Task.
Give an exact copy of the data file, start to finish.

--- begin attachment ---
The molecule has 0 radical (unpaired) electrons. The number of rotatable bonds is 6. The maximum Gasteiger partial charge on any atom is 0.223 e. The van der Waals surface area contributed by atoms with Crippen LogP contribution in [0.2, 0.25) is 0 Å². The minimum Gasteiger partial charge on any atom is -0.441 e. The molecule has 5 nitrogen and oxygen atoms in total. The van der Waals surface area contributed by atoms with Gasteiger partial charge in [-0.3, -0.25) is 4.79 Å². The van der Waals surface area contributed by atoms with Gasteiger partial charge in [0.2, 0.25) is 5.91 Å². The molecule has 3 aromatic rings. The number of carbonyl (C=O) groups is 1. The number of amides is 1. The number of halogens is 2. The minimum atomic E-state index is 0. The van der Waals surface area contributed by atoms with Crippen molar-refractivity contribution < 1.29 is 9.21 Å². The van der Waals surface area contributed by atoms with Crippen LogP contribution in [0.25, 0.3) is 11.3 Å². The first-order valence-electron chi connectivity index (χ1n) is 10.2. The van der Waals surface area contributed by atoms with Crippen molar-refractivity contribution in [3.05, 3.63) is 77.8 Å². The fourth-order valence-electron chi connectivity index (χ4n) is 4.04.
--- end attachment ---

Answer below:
The molecule has 0 radical (unpaired) electrons. The number of rotatable bonds is 6. The maximum Gasteiger partial charge on any atom is 0.223 e. The van der Waals surface area contributed by atoms with Crippen LogP contribution in [0.2, 0.25) is 0 Å². The minimum Gasteiger partial charge on any atom is -0.441 e. The molecule has 5 nitrogen and oxygen atoms in total. The van der Waals surface area contributed by atoms with Gasteiger partial charge in [-0.3, -0.25) is 4.79 Å². The van der Waals surface area contributed by atoms with Gasteiger partial charge in [0.2, 0.25) is 5.91 Å². The molecule has 3 aromatic rings. The number of carbonyl (C=O) groups is 1. The number of amides is 1. The number of halogens is 2. The minimum atomic E-state index is 0. The van der Waals surface area contributed by atoms with Crippen molar-refractivity contribution < 1.29 is 9.21 Å². The van der Waals surface area contributed by atoms with Crippen LogP contribution in [0.25, 0.3) is 11.3 Å². The first-order valence-electron chi connectivity index (χ1n) is 10.2. The van der Waals surface area contributed by atoms with Crippen molar-refractivity contribution in [3.05, 3.63) is 77.8 Å². The fourth-order valence-electron chi connectivity index (χ4n) is 4.04.